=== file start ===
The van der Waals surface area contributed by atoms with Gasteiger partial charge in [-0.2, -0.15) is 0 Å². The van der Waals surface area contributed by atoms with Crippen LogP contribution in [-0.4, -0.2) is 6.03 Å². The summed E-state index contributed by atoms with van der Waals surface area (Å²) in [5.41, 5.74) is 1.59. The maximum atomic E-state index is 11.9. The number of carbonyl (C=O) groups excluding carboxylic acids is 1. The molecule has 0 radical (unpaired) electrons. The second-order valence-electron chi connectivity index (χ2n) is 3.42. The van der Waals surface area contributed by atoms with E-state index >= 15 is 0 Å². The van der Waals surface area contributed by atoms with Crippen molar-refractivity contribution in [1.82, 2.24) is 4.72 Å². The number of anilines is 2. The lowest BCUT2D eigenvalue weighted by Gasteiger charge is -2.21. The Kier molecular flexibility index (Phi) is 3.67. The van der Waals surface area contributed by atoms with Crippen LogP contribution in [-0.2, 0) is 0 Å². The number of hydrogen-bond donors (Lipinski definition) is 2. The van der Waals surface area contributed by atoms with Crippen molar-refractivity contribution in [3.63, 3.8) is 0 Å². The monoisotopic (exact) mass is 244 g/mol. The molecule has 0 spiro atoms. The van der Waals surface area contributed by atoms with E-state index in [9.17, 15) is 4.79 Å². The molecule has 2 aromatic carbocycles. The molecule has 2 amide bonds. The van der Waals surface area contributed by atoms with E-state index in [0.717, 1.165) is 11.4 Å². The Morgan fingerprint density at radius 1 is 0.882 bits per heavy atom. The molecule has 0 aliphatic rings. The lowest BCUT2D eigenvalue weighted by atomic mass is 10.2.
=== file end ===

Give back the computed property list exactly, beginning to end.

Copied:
The van der Waals surface area contributed by atoms with Gasteiger partial charge in [-0.2, -0.15) is 0 Å². The van der Waals surface area contributed by atoms with Crippen LogP contribution in [-0.4, -0.2) is 6.03 Å². The summed E-state index contributed by atoms with van der Waals surface area (Å²) in [5.41, 5.74) is 1.59. The maximum atomic E-state index is 11.9. The number of carbonyl (C=O) groups excluding carboxylic acids is 1. The molecule has 0 radical (unpaired) electrons. The second-order valence-electron chi connectivity index (χ2n) is 3.42. The van der Waals surface area contributed by atoms with E-state index >= 15 is 0 Å². The van der Waals surface area contributed by atoms with Crippen molar-refractivity contribution in [1.82, 2.24) is 4.72 Å². The number of anilines is 2. The lowest BCUT2D eigenvalue weighted by Gasteiger charge is -2.21. The Kier molecular flexibility index (Phi) is 3.67. The van der Waals surface area contributed by atoms with Crippen LogP contribution in [-0.2, 0) is 0 Å². The number of hydrogen-bond donors (Lipinski definition) is 2. The van der Waals surface area contributed by atoms with Crippen molar-refractivity contribution in [3.63, 3.8) is 0 Å². The monoisotopic (exact) mass is 244 g/mol. The molecule has 0 spiro atoms. The van der Waals surface area contributed by atoms with E-state index in [9.17, 15) is 4.79 Å². The molecule has 2 aromatic carbocycles. The molecule has 2 amide bonds. The van der Waals surface area contributed by atoms with E-state index in [0.717, 1.165) is 11.4 Å². The Morgan fingerprint density at radius 1 is 0.882 bits per heavy atom. The molecule has 0 aliphatic rings. The lowest BCUT2D eigenvalue weighted by atomic mass is 10.2.